“I was expected to make a $400 loan payment every month, but I had no money, no sustainable income. College ruined my life,” Albright told the newspaper.
His choice to leave the country came after he saw an interview with a woman who was teaching English in China. With support from his parents, Albright bought a one-way ticket and took a job teaching in Zhongshan, China where he made $1,000 a month.
With his rent paid for by his employer, and the cost of living considerably lower in China, Albright said he was able to enjoy things he couldn’t in America.
“My life was so much better once I left. Why would I ever go back?,” Albright said.
When he graduated, Albright estimated he owed $30,000 in student loans. According to Forbes, the average student from the Class of 2017 graduated with $37,172 in loan debt.
Student loan debt statistics, reported in the first quarter of 2018 by the Federal Reserve, indicate that $1.52 trillion is owed from individuals who borrowed money for college. Over 44 million people owe money on their student loans and 10.7 percent are in default on their loans, meaning payments are over 90 days late.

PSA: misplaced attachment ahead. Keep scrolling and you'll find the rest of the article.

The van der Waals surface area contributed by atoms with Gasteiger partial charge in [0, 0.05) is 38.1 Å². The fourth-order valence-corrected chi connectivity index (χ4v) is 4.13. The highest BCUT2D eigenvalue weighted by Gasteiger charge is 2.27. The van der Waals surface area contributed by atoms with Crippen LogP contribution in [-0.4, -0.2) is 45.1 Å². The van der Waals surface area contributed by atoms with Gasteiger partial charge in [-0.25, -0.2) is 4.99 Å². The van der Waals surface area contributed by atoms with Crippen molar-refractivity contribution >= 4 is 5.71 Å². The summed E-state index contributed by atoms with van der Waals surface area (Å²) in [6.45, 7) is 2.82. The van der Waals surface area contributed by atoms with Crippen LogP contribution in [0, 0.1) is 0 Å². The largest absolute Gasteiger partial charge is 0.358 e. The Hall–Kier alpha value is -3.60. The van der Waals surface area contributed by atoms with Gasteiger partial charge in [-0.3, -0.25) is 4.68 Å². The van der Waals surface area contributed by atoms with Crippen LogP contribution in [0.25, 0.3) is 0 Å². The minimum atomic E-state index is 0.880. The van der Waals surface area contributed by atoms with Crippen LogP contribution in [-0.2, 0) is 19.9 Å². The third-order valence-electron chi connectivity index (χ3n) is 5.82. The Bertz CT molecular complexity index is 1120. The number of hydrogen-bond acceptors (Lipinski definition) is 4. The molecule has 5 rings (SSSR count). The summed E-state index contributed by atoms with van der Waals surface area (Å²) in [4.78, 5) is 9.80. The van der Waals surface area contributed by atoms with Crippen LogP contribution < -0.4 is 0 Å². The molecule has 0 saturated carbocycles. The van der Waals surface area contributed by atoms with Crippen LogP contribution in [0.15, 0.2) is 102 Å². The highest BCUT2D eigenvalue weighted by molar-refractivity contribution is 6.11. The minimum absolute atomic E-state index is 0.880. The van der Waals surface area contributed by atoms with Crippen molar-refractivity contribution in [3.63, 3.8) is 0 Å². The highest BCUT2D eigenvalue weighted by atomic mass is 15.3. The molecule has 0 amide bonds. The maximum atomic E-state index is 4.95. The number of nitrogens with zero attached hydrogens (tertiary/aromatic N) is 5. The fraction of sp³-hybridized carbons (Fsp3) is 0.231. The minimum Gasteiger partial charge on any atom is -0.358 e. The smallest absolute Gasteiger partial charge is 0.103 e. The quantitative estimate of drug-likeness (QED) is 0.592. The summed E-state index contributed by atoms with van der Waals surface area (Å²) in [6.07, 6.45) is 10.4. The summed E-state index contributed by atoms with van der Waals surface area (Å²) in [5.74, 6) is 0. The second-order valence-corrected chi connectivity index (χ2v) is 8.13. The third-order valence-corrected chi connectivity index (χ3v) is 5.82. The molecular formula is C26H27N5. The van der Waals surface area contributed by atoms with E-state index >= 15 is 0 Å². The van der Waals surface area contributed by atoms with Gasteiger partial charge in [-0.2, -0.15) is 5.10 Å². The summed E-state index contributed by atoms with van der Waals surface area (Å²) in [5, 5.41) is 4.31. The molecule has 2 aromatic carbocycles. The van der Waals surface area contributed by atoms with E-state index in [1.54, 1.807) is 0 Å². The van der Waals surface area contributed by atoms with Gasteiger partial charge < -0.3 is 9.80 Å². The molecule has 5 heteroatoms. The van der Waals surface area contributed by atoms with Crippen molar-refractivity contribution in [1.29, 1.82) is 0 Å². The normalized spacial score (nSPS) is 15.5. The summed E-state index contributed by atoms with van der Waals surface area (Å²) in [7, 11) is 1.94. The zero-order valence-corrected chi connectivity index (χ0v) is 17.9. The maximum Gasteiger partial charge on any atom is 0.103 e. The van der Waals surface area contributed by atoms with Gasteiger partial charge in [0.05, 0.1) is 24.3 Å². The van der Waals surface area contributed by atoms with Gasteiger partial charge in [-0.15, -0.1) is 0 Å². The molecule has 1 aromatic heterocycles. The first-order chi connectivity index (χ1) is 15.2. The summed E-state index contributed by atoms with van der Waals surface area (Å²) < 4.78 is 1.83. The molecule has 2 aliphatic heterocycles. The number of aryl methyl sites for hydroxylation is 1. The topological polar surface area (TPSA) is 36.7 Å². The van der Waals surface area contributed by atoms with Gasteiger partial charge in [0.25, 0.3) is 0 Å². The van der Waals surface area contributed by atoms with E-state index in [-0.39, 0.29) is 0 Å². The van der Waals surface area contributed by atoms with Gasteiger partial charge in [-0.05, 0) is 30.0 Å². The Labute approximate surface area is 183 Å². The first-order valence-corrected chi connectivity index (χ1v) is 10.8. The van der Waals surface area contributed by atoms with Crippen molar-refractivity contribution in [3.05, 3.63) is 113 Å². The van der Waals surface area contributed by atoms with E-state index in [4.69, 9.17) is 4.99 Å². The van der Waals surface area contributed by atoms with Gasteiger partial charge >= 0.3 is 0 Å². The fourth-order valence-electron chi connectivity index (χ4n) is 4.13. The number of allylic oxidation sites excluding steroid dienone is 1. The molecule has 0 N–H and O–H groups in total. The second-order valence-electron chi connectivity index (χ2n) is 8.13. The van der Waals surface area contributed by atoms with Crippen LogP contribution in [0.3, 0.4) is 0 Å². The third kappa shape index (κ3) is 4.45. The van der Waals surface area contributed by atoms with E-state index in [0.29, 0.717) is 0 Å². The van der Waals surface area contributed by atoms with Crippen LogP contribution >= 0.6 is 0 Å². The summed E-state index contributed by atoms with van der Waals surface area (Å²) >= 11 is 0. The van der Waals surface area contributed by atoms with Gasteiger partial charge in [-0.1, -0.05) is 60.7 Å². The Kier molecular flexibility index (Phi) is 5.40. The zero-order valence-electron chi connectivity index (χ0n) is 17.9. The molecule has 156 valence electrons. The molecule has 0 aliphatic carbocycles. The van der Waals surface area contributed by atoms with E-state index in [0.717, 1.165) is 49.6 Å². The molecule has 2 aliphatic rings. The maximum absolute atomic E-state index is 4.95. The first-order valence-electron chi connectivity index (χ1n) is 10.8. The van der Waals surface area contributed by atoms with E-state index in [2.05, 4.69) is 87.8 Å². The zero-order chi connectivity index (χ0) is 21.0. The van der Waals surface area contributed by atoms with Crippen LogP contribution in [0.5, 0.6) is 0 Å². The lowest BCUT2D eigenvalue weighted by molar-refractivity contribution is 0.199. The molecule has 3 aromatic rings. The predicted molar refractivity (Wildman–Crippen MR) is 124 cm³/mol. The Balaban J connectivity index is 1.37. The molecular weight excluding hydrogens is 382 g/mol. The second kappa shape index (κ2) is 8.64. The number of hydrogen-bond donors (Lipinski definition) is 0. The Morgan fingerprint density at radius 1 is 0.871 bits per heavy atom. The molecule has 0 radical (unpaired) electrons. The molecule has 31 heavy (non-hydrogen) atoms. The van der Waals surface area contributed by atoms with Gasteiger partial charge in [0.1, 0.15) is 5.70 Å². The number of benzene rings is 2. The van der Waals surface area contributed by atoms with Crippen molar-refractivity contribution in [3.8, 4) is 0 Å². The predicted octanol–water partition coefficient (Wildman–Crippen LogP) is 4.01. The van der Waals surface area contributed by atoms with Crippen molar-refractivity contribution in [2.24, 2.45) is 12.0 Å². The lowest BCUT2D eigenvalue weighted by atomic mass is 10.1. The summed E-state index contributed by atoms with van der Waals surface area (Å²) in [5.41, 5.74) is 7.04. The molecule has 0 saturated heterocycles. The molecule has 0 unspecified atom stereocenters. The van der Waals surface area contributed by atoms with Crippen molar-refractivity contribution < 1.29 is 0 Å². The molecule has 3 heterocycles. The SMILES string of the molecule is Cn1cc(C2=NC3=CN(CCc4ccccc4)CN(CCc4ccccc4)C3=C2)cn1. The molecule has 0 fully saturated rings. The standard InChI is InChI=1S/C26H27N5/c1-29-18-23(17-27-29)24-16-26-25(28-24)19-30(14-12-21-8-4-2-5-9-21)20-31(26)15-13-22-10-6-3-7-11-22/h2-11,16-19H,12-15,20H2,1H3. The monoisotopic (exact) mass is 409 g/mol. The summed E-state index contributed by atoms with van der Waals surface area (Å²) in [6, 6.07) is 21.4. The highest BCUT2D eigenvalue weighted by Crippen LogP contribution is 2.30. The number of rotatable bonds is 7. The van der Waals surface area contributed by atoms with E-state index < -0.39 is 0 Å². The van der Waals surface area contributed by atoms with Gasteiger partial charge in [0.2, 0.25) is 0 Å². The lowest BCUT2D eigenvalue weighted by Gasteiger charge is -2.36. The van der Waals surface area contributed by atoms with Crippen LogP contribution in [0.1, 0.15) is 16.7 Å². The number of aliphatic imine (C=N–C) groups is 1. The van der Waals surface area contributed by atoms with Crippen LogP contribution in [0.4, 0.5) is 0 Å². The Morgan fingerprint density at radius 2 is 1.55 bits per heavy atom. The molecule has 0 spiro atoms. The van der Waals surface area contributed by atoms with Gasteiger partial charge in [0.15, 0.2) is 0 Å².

Albright isn’t alone in leaving the U.S. to avoid his debt, a CNBC report highlighted three college graduates, Albright being one of them, who chose to move to other countries as the cost of living in the U.S., combined with student debt, proved too much.
“I have a higher standard of living in a Third World country than I would in America, because of my student loans,” Chad Haag, a Colorado native who moved to India, said.